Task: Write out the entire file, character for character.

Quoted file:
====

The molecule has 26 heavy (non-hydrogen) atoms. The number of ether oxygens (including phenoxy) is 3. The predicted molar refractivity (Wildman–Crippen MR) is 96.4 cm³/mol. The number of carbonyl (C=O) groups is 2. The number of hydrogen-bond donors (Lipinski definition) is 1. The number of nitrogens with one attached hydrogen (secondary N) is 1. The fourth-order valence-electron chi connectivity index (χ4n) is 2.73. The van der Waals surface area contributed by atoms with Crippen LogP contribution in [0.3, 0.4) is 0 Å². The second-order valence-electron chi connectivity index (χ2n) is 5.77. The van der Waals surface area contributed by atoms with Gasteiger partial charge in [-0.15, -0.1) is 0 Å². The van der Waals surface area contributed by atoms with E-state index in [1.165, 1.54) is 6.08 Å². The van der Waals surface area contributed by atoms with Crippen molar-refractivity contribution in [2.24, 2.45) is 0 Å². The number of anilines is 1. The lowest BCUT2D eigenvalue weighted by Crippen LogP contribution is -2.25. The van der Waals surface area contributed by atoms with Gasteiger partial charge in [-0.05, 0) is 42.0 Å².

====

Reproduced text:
The molecule has 26 heavy (non-hydrogen) atoms. The number of ether oxygens (including phenoxy) is 3. The predicted molar refractivity (Wildman–Crippen MR) is 96.4 cm³/mol. The number of carbonyl (C=O) groups is 2. The number of hydrogen-bond donors (Lipinski definition) is 1. The number of nitrogens with one attached hydrogen (secondary N) is 1. The fourth-order valence-electron chi connectivity index (χ4n) is 2.73. The van der Waals surface area contributed by atoms with Crippen LogP contribution in [0.3, 0.4) is 0 Å². The second-order valence-electron chi connectivity index (χ2n) is 5.77. The van der Waals surface area contributed by atoms with Gasteiger partial charge in [-0.15, -0.1) is 0 Å². The van der Waals surface area contributed by atoms with E-state index in [1.165, 1.54) is 6.08 Å². The van der Waals surface area contributed by atoms with Crippen molar-refractivity contribution in [2.24, 2.45) is 0 Å². The number of anilines is 1. The lowest BCUT2D eigenvalue weighted by Crippen LogP contribution is -2.25. The van der Waals surface area contributed by atoms with Gasteiger partial charge in [-0.05, 0) is 42.0 Å².